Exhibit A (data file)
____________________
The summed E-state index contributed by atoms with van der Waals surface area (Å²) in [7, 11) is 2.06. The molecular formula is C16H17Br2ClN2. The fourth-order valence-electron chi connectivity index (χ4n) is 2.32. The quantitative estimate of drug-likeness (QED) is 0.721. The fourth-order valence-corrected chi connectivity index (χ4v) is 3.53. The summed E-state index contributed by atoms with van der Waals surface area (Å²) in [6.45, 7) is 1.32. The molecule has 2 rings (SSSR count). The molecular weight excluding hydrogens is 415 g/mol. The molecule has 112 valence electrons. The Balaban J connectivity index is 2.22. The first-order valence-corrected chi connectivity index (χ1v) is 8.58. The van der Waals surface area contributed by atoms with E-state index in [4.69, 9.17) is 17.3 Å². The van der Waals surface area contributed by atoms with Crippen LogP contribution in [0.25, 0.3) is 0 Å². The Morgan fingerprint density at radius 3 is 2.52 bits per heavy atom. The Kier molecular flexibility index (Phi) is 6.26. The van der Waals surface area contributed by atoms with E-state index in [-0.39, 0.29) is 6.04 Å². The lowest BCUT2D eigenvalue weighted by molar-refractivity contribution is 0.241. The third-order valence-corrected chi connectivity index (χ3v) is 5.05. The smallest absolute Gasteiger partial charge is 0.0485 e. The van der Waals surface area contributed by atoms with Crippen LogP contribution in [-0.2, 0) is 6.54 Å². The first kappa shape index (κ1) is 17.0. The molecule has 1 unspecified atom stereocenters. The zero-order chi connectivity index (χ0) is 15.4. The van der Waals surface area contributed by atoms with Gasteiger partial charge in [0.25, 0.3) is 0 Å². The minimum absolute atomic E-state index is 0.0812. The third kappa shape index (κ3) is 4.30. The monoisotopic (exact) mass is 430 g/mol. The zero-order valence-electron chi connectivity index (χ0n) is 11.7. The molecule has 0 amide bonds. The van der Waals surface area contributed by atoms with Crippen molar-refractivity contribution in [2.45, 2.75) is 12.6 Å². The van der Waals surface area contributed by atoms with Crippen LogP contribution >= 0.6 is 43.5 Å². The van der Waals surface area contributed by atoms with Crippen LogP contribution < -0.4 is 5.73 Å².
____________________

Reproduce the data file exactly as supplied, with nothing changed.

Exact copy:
The summed E-state index contributed by atoms with van der Waals surface area (Å²) in [7, 11) is 2.06. The molecular formula is C16H17Br2ClN2. The fourth-order valence-electron chi connectivity index (χ4n) is 2.32. The quantitative estimate of drug-likeness (QED) is 0.721. The fourth-order valence-corrected chi connectivity index (χ4v) is 3.53. The summed E-state index contributed by atoms with van der Waals surface area (Å²) in [6.45, 7) is 1.32. The molecule has 2 rings (SSSR count). The molecular weight excluding hydrogens is 415 g/mol. The molecule has 112 valence electrons. The Balaban J connectivity index is 2.22. The first-order valence-corrected chi connectivity index (χ1v) is 8.58. The van der Waals surface area contributed by atoms with E-state index in [4.69, 9.17) is 17.3 Å². The van der Waals surface area contributed by atoms with Crippen LogP contribution in [0.25, 0.3) is 0 Å². The Morgan fingerprint density at radius 3 is 2.52 bits per heavy atom. The Kier molecular flexibility index (Phi) is 6.26. The van der Waals surface area contributed by atoms with E-state index in [-0.39, 0.29) is 6.04 Å². The lowest BCUT2D eigenvalue weighted by molar-refractivity contribution is 0.241. The third-order valence-corrected chi connectivity index (χ3v) is 5.05. The smallest absolute Gasteiger partial charge is 0.0485 e. The van der Waals surface area contributed by atoms with Crippen LogP contribution in [-0.2, 0) is 6.54 Å². The first kappa shape index (κ1) is 17.0. The molecule has 1 unspecified atom stereocenters. The zero-order chi connectivity index (χ0) is 15.4. The van der Waals surface area contributed by atoms with Gasteiger partial charge in [0.25, 0.3) is 0 Å². The minimum absolute atomic E-state index is 0.0812. The third kappa shape index (κ3) is 4.30. The monoisotopic (exact) mass is 430 g/mol. The zero-order valence-electron chi connectivity index (χ0n) is 11.7. The molecule has 0 amide bonds. The van der Waals surface area contributed by atoms with Crippen molar-refractivity contribution in [2.45, 2.75) is 12.6 Å². The van der Waals surface area contributed by atoms with Crippen LogP contribution >= 0.6 is 43.5 Å². The van der Waals surface area contributed by atoms with Crippen LogP contribution < -0.4 is 5.73 Å².